Project Title

Parental Divorce and Child Well-being: A Meta-Analysis

Presenter Hometown

Belfry, KY

Major

Psychology

Department

Psychology

Degree

Undergraduate

Mentor

Richard Osbaldiston

Mentor Department

Psychology

Abstract

Forty to fifty percent of marriages in America result in divorce. This study examines the effects of parental divorce on child well-being (CWB). Twenty studies were located that reported the correlation between parental divorce and various factors of CWB. The effect sizes for each study were found and the weighted average effect size was computed. Parental divorce had a small to moderate effect on overall CWB (d = -0.35). Relations with others and self-esteem produced the most significant effect sizes of all of the CWB factors that were analyzed (d = -0.61 and -0.46, respectively). Parental divorce should continue to be studied on an individualistic basis to better understand the factors that lead to common long-term negative effects for the children involved.

Keywords: parental divorce, child, well-being, meta-analysis

Presentation format

Poster

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Parental Divorce and Child Well-being: A Meta-Analysis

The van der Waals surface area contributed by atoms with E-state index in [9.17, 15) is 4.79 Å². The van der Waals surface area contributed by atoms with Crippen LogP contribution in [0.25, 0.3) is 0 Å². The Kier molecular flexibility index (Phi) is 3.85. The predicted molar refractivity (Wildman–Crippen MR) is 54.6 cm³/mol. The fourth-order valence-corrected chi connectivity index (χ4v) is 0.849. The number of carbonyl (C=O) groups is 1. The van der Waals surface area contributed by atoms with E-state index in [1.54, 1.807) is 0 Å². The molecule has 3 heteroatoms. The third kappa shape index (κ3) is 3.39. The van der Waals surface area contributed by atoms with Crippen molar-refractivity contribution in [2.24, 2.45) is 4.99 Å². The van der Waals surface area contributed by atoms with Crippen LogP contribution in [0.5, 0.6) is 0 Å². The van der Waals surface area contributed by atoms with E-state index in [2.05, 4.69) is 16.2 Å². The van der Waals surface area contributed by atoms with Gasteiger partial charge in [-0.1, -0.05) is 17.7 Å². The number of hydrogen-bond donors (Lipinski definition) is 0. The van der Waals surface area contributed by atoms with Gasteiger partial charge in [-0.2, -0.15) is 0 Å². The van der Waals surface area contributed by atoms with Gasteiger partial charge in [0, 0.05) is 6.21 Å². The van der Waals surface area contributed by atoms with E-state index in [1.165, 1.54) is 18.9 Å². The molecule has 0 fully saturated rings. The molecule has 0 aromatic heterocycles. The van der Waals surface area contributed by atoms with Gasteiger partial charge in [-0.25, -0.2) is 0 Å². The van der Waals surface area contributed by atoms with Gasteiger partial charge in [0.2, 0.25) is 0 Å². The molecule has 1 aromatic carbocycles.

Forty to fifty percent of marriages in America result in divorce. This study examines the effects of parental divorce on child well-being (CWB). Twenty studies were located that reported the correlation between parental divorce and various factors of CWB. The effect sizes for each study were found and the weighted average effect size was computed. Parental divorce had a small to moderate effect on overall CWB (d = -0.35). Relations with others and self-esteem produced the most significant effect sizes of all of the CWB factors that were analyzed (d = -0.61 and -0.46, respectively). Parental divorce should continue to be studied on an individualistic basis to better understand the factors that lead to common long-term negative effects for the children involved.

Keywords: parental divorce, child, well-being, meta-analysis